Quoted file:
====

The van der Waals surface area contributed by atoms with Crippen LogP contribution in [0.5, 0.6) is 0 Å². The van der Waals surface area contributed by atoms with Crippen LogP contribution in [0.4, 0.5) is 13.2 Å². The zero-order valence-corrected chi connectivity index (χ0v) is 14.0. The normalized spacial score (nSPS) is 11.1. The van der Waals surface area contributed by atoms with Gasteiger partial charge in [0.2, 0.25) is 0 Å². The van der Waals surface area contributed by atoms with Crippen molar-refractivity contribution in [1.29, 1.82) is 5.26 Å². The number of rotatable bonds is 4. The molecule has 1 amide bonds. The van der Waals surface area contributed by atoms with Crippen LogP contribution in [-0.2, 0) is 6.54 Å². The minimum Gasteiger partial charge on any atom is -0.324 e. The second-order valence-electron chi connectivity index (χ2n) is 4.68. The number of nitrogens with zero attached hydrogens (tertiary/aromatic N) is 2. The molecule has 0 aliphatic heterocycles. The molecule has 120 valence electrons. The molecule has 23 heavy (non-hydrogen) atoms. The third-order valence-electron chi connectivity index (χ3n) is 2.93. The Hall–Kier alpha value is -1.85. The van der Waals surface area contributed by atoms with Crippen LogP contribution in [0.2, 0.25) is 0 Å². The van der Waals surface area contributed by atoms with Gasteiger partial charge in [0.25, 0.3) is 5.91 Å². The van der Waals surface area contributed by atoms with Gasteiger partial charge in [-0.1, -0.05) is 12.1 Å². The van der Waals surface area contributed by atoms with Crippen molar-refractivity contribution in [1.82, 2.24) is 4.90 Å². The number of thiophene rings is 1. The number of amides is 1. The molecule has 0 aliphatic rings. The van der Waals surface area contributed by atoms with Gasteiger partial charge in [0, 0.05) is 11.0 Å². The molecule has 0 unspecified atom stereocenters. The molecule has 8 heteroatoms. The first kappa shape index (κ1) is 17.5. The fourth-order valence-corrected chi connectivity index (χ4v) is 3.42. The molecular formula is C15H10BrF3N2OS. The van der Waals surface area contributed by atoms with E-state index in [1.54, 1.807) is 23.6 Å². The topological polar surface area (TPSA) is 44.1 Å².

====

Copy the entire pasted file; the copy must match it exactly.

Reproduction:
The van der Waals surface area contributed by atoms with Crippen LogP contribution in [0.5, 0.6) is 0 Å². The van der Waals surface area contributed by atoms with Crippen LogP contribution in [0.4, 0.5) is 13.2 Å². The zero-order valence-corrected chi connectivity index (χ0v) is 14.0. The normalized spacial score (nSPS) is 11.1. The van der Waals surface area contributed by atoms with Gasteiger partial charge in [0.2, 0.25) is 0 Å². The van der Waals surface area contributed by atoms with Crippen molar-refractivity contribution in [1.29, 1.82) is 5.26 Å². The number of rotatable bonds is 4. The molecule has 1 amide bonds. The van der Waals surface area contributed by atoms with Crippen LogP contribution in [-0.2, 0) is 6.54 Å². The minimum Gasteiger partial charge on any atom is -0.324 e. The second-order valence-electron chi connectivity index (χ2n) is 4.68. The number of nitrogens with zero attached hydrogens (tertiary/aromatic N) is 2. The molecule has 0 aliphatic heterocycles. The molecule has 120 valence electrons. The molecule has 23 heavy (non-hydrogen) atoms. The third-order valence-electron chi connectivity index (χ3n) is 2.93. The Hall–Kier alpha value is -1.85. The van der Waals surface area contributed by atoms with Crippen LogP contribution in [0.2, 0.25) is 0 Å². The van der Waals surface area contributed by atoms with Gasteiger partial charge in [0.25, 0.3) is 5.91 Å². The van der Waals surface area contributed by atoms with Gasteiger partial charge in [-0.1, -0.05) is 12.1 Å². The van der Waals surface area contributed by atoms with Crippen molar-refractivity contribution in [1.82, 2.24) is 4.90 Å². The number of thiophene rings is 1. The number of amides is 1. The molecule has 0 aliphatic rings. The van der Waals surface area contributed by atoms with Gasteiger partial charge in [0, 0.05) is 11.0 Å². The molecule has 0 unspecified atom stereocenters. The molecule has 8 heteroatoms. The first kappa shape index (κ1) is 17.5. The fourth-order valence-corrected chi connectivity index (χ4v) is 3.42. The molecular formula is C15H10BrF3N2OS. The van der Waals surface area contributed by atoms with E-state index in [1.54, 1.807) is 23.6 Å². The topological polar surface area (TPSA) is 44.1 Å².